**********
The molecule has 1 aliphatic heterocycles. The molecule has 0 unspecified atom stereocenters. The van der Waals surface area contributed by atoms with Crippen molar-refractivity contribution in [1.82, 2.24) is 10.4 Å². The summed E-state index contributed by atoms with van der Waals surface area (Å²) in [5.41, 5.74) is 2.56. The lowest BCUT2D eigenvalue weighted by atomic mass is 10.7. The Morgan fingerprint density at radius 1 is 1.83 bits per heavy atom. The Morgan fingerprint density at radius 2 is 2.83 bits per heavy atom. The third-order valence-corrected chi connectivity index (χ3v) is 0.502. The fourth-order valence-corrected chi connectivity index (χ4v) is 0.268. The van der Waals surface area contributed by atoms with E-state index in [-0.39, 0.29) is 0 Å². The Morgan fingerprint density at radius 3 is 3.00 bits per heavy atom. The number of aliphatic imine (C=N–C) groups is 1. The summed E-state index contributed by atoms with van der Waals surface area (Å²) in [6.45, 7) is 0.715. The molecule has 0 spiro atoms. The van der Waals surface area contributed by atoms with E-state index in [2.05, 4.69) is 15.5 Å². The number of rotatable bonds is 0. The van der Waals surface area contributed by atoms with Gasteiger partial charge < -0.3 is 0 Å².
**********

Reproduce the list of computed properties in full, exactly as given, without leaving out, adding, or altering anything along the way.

The molecule has 1 aliphatic heterocycles. The molecule has 0 unspecified atom stereocenters. The van der Waals surface area contributed by atoms with Crippen molar-refractivity contribution in [1.82, 2.24) is 10.4 Å². The summed E-state index contributed by atoms with van der Waals surface area (Å²) in [5.41, 5.74) is 2.56. The lowest BCUT2D eigenvalue weighted by atomic mass is 10.7. The Morgan fingerprint density at radius 1 is 1.83 bits per heavy atom. The Morgan fingerprint density at radius 2 is 2.83 bits per heavy atom. The third-order valence-corrected chi connectivity index (χ3v) is 0.502. The fourth-order valence-corrected chi connectivity index (χ4v) is 0.268. The van der Waals surface area contributed by atoms with E-state index in [-0.39, 0.29) is 0 Å². The Morgan fingerprint density at radius 3 is 3.00 bits per heavy atom. The number of aliphatic imine (C=N–C) groups is 1. The summed E-state index contributed by atoms with van der Waals surface area (Å²) in [6.45, 7) is 0.715. The molecule has 0 spiro atoms. The van der Waals surface area contributed by atoms with E-state index in [2.05, 4.69) is 15.5 Å². The number of rotatable bonds is 0. The van der Waals surface area contributed by atoms with Gasteiger partial charge < -0.3 is 0 Å².